They’re calling it gaming meets on-demand meets cloud computing, and if OnLive can pull it off it might just revolutionize the video game industry. OnLive is a remotely-hosted gaming experience, with the heavy crunching normally done by an expensive console or high-spec PC instead carried out remotely. All the player needs is a broadband connection (1.5Mbps for Wii-level 480p graphics; 4-5Mbps for 720p HD) and either a PC or Mac to play on.
Video demo after the cut
Basically, all of the user inputs are funneled off down to the OnLive servers, and all of the graphical output is funneled back to the user’s display. OnLive also plan a MicroConsole, tipped to be no more than $100, that will plug into an HDTV via HDMI and support Bluetooth for voice communication together with controllers, mouse and keyboard (title depending).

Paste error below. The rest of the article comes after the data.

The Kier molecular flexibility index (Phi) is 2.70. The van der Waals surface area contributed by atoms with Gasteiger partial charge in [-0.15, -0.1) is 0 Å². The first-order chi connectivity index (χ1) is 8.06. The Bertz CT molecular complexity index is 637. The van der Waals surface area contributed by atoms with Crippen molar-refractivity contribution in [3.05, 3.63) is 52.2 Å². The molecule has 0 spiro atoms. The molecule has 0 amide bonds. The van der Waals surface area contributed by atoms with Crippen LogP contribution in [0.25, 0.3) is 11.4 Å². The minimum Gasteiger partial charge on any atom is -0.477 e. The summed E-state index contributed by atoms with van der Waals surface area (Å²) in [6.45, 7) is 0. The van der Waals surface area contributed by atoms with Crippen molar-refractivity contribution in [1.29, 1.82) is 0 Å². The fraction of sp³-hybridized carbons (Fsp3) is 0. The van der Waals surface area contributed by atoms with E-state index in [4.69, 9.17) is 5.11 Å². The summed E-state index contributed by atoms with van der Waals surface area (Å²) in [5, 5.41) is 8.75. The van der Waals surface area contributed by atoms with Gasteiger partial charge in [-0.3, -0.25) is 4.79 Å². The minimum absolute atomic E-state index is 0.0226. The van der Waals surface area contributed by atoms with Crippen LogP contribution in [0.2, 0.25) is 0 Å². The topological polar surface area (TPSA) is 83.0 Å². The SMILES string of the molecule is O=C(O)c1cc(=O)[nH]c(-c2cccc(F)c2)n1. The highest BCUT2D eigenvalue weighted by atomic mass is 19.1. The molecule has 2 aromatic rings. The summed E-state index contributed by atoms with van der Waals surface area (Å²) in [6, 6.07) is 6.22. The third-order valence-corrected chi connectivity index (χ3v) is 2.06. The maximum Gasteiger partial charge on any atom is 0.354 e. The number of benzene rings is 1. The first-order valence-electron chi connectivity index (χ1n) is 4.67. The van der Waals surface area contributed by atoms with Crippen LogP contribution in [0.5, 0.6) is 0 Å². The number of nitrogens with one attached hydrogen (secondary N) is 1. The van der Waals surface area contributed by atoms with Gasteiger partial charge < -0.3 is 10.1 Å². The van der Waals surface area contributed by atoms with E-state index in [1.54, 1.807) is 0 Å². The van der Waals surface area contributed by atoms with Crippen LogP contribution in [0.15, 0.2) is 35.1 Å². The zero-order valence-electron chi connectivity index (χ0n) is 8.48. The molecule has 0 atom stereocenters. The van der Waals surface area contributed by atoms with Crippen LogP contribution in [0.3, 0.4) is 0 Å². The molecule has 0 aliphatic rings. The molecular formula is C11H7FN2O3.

The off-site crunching means there’s really little demand on the local hardware, so you can potentially game on a netbook. Gameplay will be handled on a subscription basis, together with an online user profile, friends list and “Brag Clips”, the latter 10-second videos of your best gaming moments which you can replay and send to others. Publishers are being offered the choice between selling titles outright or renting them, and so far EA, Take-Two, Ubisoft, Epic, Atari, Codemasters, Warner Bros. and Eidos have signed up.
An open, invitation-based beta will start over the Summer, with a full launch planned during the Winter. No subscription prices or hardware costs yet, but this could be a seriously successful service if OnLive get the numbers right.